More bang for your buck in global small caps
By looking further down the market cap spectrum, investors can vastly improve their potential returns.
By Mark Smith, Reporter, FE Trustnet
Friday July 13, 2012
Investors who hold overseas smaller companies funds are more than compensated for the extra risk they accept by the high level of return they receive over the long-term, the latest FE Trustnet
The difference across the world’s developed markets is most notable in Europe. The average European Smaller Companies fund has been a much better investment versus the all-cap Europe ex UK
sector on a risk/return basis.
While smaller companies funds have been more volatile than their large cap peers in recent years, the difference is a lot less than most investors realise.
Our data shows that the average European Smaller Companies
fund has returned 165.69 per cent over the last decade, with an annualised volatility score of 20.35 per cent, while the average Europe ex UK sector has returned 70.05 per cent over the same period, with a volatility score of 19.75 per cent.
Performance of sectors over 10-yrs
Source: FE Analytics
Aside from the track record, the region looks particularly interesting given the fact that the eurozone crisis has depressed valuations to previously unprecedented levels.
FE Alpha Managers Barry Norris and Alexander Darwall, who specialise in the region, say quality companies that derive the majority of their earnings from overseas can be picked up at bargain prices.
FE data shows that the Sharpe ratio of the average European Smaller Companies fund over the last decade is 0.37 while its all-cap counterpart scored just 0.11.
The ratio measures a fund’s return relative to a notional risk-free investment and the difference in returns is then divided by the fund's volatility. The higher the score, the better the risk-adjusted return.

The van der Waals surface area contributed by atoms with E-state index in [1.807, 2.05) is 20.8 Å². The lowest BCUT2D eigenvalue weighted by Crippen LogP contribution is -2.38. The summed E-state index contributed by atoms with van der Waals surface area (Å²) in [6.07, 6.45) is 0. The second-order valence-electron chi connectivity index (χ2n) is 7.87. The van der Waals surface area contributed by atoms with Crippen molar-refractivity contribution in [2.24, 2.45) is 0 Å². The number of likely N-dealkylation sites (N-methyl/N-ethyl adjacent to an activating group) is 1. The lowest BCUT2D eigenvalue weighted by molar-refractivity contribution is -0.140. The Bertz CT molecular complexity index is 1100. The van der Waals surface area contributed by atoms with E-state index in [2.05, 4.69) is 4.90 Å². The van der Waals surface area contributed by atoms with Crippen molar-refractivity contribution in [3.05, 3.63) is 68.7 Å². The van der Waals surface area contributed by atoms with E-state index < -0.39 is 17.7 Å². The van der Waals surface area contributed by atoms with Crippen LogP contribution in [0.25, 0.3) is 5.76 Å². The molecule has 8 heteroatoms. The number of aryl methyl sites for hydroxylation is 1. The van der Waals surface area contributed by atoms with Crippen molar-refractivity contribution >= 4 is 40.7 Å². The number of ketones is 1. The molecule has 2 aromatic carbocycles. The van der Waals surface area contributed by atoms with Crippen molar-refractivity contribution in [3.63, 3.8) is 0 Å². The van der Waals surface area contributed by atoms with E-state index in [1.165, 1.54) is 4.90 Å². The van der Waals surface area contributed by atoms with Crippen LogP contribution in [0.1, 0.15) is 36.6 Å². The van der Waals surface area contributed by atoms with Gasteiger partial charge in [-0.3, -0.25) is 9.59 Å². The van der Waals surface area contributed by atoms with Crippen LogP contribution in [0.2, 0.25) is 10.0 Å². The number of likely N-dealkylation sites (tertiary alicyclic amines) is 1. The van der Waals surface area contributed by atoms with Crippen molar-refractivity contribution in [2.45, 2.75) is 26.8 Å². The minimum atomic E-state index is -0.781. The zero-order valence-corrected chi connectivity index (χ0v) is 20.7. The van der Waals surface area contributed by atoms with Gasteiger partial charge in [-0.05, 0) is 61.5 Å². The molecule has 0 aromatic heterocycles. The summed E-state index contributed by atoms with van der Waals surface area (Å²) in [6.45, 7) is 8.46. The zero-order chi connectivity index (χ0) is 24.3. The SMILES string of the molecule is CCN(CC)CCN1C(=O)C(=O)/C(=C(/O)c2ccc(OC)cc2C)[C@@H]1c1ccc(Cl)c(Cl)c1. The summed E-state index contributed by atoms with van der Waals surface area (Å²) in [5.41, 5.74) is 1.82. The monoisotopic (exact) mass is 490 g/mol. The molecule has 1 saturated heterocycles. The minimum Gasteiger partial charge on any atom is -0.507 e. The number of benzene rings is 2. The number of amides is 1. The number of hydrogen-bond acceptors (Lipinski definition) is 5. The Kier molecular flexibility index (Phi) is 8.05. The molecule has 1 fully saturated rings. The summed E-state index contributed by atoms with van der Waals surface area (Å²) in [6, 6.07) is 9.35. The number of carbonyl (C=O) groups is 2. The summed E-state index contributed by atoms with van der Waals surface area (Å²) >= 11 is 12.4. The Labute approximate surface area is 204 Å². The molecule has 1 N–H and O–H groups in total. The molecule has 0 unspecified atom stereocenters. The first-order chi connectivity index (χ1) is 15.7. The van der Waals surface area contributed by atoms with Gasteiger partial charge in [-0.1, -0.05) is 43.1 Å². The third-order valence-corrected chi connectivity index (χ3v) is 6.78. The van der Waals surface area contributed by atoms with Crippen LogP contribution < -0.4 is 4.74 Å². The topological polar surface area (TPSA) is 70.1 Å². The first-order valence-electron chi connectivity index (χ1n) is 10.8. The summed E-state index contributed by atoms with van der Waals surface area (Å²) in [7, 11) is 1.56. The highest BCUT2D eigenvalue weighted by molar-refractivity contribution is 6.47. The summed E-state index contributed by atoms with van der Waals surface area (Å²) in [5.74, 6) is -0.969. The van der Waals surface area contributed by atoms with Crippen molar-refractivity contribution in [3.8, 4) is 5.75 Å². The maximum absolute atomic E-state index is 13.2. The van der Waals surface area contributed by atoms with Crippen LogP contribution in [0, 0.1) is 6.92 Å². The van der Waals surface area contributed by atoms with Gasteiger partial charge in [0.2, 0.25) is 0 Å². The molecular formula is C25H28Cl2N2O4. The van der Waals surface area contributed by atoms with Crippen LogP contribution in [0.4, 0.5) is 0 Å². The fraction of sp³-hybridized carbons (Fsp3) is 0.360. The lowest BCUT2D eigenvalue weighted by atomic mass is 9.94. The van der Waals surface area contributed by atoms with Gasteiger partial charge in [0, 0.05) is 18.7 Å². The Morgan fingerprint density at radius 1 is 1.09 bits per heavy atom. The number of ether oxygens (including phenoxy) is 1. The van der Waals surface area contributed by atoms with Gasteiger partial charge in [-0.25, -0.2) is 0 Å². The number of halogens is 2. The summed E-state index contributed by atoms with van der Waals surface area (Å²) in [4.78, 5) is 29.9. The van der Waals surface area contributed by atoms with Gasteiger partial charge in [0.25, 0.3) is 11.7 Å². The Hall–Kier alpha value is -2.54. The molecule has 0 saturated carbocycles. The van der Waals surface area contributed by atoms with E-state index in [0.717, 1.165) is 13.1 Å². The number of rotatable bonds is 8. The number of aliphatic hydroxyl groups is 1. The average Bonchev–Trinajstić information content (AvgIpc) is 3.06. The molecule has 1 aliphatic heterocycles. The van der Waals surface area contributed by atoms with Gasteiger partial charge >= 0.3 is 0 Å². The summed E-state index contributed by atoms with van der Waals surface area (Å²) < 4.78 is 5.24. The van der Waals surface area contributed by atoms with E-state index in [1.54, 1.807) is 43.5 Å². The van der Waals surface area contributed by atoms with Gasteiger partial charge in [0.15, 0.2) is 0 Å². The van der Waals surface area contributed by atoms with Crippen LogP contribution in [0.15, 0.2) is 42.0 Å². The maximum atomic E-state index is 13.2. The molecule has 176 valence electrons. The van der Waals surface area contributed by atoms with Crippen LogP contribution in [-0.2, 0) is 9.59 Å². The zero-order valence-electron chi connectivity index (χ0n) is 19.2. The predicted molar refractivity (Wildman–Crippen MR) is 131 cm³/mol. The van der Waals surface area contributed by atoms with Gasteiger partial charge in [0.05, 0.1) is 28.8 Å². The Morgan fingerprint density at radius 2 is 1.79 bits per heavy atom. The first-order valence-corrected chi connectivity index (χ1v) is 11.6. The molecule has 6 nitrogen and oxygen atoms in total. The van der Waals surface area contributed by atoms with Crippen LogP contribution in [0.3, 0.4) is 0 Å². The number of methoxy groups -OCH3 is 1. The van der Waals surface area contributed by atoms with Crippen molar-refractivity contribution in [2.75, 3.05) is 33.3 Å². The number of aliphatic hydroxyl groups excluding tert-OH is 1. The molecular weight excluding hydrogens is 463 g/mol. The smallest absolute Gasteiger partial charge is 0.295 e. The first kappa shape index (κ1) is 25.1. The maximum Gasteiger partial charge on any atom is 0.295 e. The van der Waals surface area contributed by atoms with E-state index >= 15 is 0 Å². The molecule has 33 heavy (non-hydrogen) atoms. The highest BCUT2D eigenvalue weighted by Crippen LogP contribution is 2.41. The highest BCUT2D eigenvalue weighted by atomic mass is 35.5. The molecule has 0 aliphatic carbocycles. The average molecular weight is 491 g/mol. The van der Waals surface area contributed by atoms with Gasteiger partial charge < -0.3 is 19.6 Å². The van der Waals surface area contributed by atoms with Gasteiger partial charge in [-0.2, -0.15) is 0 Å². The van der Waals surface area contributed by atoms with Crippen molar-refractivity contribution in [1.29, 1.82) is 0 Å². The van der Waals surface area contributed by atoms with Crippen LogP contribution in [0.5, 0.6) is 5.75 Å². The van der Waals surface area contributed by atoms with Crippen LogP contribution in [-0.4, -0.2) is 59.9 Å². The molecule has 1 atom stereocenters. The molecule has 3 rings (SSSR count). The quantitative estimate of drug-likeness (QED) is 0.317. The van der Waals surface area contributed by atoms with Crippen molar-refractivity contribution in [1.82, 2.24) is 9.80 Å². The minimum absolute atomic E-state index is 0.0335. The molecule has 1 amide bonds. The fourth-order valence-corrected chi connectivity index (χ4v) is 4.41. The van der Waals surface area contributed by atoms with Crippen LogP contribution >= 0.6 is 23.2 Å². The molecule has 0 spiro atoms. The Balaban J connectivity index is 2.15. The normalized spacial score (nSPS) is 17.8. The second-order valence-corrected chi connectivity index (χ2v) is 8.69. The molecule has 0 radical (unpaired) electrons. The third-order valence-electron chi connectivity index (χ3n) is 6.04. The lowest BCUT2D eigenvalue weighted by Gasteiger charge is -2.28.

Returns and volatility of sectors
Source: FE Analytics
||10-yr returns (%)
||Annual volatility (%)
|European Smaller Companies
|Europe ex UK
|North American Smaller Companies
|Japanese Smaller Companies
By comparison the average North American Smaller Companies
fund has a score of 0.21 while IMA North America has a score of 0.05 over 10 years.
The relative outperformance of small cap funds on a risk-adjusted basis is much less pronounced in Japan. The average smaller companies fund has returned 27.89 per cent since July 2002, with an annual volatility of 19.92 per cent, while the average fund in IMA Japan
has returned 13.64 per cent with a volatility score of 17.08 per cent.
It is not as easy to draw conclusions when it comes to global and emerging market funds because there are no dedicated sectors and small cap investing in these areas is a relatively new concept.
However, focusing on two comparable funds – Aberdeen Asia Pacific and Aberdeen Asian Smaller Companies, for example – the trend is similar.
The small cap fund has a Sharpe ratio of 0.66 over five years while the Asia Pacific fund has a score of 0.27. Aberdeen Global Asian Smaller Companies
is among the best-performing portfolios in the entire unit trust and OEIC universe over this period, with returns of 98.82 per cent, while Aberdeen Asia Pacific
has returned 44.85 per cent.
It is a similar story in the Global sectors: McInroy & Wood Smaller Companies, Invesco Perpetual Global Smaller Companies and F&C Global Smaller Companies IT top the charts in the risk/return tables.